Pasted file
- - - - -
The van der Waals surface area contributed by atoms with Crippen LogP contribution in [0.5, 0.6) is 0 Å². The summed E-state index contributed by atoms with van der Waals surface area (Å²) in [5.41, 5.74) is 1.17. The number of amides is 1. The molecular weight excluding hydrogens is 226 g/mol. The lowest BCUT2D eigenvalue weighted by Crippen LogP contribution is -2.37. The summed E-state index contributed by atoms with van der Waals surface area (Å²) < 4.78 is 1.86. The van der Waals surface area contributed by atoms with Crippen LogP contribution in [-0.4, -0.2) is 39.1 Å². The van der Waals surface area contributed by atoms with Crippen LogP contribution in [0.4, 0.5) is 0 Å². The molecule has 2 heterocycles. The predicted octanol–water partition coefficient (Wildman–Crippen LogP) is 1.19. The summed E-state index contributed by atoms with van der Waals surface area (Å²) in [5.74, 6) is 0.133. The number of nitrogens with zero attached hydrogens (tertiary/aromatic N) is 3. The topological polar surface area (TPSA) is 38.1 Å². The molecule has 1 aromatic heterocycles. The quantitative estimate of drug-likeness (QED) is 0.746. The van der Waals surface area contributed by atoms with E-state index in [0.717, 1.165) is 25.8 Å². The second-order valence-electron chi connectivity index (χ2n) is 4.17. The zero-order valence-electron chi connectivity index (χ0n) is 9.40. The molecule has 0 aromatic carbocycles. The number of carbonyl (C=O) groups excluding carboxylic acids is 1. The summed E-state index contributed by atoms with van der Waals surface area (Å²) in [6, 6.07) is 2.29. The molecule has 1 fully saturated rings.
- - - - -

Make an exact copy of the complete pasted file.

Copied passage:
The van der Waals surface area contributed by atoms with Crippen LogP contribution in [0.5, 0.6) is 0 Å². The summed E-state index contributed by atoms with van der Waals surface area (Å²) in [5.41, 5.74) is 1.17. The number of amides is 1. The molecular weight excluding hydrogens is 226 g/mol. The lowest BCUT2D eigenvalue weighted by Crippen LogP contribution is -2.37. The summed E-state index contributed by atoms with van der Waals surface area (Å²) < 4.78 is 1.86. The van der Waals surface area contributed by atoms with Crippen LogP contribution in [-0.4, -0.2) is 39.1 Å². The van der Waals surface area contributed by atoms with Crippen LogP contribution in [0.4, 0.5) is 0 Å². The molecule has 2 heterocycles. The predicted octanol–water partition coefficient (Wildman–Crippen LogP) is 1.19. The summed E-state index contributed by atoms with van der Waals surface area (Å²) in [5.74, 6) is 0.133. The number of nitrogens with zero attached hydrogens (tertiary/aromatic N) is 3. The topological polar surface area (TPSA) is 38.1 Å². The molecule has 1 aromatic heterocycles. The quantitative estimate of drug-likeness (QED) is 0.746. The van der Waals surface area contributed by atoms with E-state index in [0.717, 1.165) is 25.8 Å². The second-order valence-electron chi connectivity index (χ2n) is 4.17. The zero-order valence-electron chi connectivity index (χ0n) is 9.40. The molecule has 0 aromatic carbocycles. The number of carbonyl (C=O) groups excluding carboxylic acids is 1. The summed E-state index contributed by atoms with van der Waals surface area (Å²) in [6, 6.07) is 2.29. The molecule has 1 fully saturated rings.